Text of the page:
This is a message I’m enormously sympathetic to, and which we actually do our best to promote ourselves. What I wasn’t at all sympathetic to is having the seed we sell – including seed with specific provenance – lumped in with the rubbish that the unwary can buy. It’s hard enough for responsible producers without this kind of misinformation.
Blow me down if a similar thing hasn’t just happened with native trees.
You can buy native species trees and shrubs as “whips” – these are small plants, usually graded between 40-60cm or 60-90cm. They’re used either for hedges or for woodland planting schemes. People like the Woodland Trust have done a huge number of schemes using them.
This kind of new planting is usually blighted by plastic spiral guards or larger tubular guards for trees. Unless the new plants are fenced off these guards are vital. We have so many deer running around the countryside now we would lose most of our new planting schemes to them if they weren’t protected. The guards are often not removed, however, and just photodegrade – i.e. get brittle and just break into smaller and smaller pieces. The industry has failed miserably to come up with a biodegradable alternative, which does my head in.
There are other issues too. Species selection can be wrong for the site. The species mix might be inappropriate. Plants might be imported, so bringing the risk of disease or non-native variation. Planting densities might stop the development of a healthy understorey. And, of course, natural regeneration is much cheaper.
In short – despite the fact we sell the plants! – I’m very sympathetic to the “rewilding” view that in some instances the best way to reforest areas is not to plant them, but to let them naturally regenerate. Thorny scrub can protect emerging broadleaf trees, which means no guards. The new woodland self selects. The understorey develops entirely naturally.
Without knowing enough about the ecological arguments, I understand that this way of establishing woodland might not work all the time. I can think of lots of instances when it wouldn’t work for practical reasons either.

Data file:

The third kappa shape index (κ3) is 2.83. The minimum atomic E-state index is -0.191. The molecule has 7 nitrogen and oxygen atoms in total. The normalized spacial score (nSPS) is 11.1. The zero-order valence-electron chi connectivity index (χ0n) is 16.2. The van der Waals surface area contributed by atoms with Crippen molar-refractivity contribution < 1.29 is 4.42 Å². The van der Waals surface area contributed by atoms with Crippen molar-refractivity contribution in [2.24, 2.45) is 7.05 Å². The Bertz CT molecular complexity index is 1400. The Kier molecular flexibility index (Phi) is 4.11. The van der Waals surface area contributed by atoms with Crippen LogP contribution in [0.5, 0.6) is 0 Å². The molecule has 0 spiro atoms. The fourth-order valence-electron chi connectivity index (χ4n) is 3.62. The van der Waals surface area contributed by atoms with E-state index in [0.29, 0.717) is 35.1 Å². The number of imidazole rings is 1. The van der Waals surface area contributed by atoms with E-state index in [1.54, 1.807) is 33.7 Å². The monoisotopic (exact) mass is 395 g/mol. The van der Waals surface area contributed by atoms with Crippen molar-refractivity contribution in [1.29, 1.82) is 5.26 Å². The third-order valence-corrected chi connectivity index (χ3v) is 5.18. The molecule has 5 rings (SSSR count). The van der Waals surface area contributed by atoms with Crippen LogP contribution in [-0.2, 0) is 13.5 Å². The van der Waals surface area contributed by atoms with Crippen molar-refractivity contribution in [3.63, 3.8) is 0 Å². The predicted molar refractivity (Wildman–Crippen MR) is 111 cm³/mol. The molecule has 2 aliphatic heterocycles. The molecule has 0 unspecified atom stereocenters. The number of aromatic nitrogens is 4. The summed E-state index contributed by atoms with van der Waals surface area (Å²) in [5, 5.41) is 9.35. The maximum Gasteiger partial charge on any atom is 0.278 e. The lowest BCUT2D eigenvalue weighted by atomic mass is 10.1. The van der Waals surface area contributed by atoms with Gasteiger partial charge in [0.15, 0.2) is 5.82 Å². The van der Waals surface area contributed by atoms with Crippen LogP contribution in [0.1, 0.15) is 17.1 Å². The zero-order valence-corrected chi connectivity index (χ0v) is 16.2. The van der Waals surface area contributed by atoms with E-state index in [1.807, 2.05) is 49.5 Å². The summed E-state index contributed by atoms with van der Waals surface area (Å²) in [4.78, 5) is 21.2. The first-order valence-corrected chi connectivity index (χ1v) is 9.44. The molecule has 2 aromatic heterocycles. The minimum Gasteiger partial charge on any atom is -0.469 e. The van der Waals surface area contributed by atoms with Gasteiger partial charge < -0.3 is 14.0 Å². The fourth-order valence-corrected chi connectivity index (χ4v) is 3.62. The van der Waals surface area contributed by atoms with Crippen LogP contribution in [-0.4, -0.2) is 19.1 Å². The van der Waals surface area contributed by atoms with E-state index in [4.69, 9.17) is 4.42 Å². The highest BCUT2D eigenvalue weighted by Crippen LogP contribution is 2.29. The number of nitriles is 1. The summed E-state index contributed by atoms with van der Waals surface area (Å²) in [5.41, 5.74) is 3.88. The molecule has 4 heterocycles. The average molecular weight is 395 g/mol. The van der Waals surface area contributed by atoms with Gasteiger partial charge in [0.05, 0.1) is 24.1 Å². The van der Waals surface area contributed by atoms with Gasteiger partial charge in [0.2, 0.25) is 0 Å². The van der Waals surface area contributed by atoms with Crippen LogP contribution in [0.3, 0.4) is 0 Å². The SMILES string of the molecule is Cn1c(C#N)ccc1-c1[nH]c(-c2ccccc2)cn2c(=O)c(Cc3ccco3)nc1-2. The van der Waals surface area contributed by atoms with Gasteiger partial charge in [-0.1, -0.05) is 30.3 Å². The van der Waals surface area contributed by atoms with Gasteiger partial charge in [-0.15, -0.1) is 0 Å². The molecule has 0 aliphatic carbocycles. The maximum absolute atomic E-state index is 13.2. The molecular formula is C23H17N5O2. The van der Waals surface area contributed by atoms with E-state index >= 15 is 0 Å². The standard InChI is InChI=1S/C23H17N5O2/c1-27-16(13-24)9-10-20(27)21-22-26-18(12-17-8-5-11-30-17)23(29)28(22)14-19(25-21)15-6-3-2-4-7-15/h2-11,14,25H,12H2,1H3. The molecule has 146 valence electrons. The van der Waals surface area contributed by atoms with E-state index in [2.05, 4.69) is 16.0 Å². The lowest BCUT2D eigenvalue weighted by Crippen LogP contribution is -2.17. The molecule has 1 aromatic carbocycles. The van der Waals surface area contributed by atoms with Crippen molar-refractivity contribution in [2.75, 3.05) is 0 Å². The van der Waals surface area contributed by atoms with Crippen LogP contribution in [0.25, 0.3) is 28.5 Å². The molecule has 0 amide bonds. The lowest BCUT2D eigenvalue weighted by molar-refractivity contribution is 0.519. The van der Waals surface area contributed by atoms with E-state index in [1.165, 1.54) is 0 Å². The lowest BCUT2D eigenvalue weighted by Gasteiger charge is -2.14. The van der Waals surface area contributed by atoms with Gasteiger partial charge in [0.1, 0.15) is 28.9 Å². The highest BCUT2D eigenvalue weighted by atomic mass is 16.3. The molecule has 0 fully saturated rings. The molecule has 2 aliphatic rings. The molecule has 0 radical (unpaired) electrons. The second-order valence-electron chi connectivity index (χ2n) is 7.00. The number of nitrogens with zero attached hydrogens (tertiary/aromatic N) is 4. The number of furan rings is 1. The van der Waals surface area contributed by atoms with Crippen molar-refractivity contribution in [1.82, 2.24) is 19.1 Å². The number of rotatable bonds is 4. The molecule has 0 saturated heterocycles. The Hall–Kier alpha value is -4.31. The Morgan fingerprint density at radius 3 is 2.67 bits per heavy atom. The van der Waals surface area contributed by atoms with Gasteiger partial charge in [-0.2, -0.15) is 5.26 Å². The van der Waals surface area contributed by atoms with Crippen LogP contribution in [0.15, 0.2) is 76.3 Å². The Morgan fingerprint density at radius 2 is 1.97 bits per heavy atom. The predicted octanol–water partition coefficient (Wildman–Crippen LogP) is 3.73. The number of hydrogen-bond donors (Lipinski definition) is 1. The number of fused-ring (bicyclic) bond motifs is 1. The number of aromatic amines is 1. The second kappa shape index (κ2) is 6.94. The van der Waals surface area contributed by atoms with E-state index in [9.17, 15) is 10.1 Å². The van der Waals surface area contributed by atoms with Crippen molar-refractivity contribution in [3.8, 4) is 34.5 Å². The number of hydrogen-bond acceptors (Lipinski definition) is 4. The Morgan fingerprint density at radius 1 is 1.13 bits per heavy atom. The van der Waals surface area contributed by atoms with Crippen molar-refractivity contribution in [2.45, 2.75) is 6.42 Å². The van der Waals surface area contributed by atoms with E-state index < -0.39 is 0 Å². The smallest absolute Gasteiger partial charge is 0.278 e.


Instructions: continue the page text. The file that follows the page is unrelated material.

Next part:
Many whips ARE imported. Many aren’t, however, and are painstakingly grown from seed in British nurseries – so there’s no biosecurity risk. Rather than not using them at all, customers should be informed about their provenance.
Planting schemes using good quality whips usually establish very well. If grass is kept clear from the base of the plants, they’re planted correctly and don’t get whacked by deer, we only usually see around 5% failures.
It seems daft that in order to promote one’s own agenda, alternatives have to be demonised. Planters and regenerators, both sides want the same thing – more of the right kind of woodland in the landscape.
This weekend the Times recommended Isabella Tree’s excellent Wilding as one of its books of the year. It “forces us to rethink farming”. More accurately, it forces us to rethink not farming. For those not in the know, Wilding is about the Knepp Estate. The estate is really poor quality farmland (grade 3 and 4), which has been in the Burrell family for generations. They were struggling on, losing money, living off grants and pouring chemicals into it to try to generate economic yields. They gave up the unequal fight and “rewilded” their land. It has been an inspiring story, as their exhausted land begins to recover and support a huge range of rare and sometimes unexpected animals. The point is, however, that they’re no longer farming:
While the Estate is still producing food in the form of organic, pasture-fed meat from our free-roaming herds, the emphasis now is on ‘ecosystem services’ – the other vital public benefits that the land can provide, such as soil restoration, flood mitigation, water and air purification, biodiversity, pollinating insects, carbon sequestration and, of course, an amenity for human enjoyment.
This is a great model to promote for the post Brexit agricultural settlement, of course. It would be fabulous to offer owners of poor quality land – like lakeland sheep farmers – grants for public goods like this. BUT, it’s not very helpful for those farmers on more productive holdings who want to continue to… farm.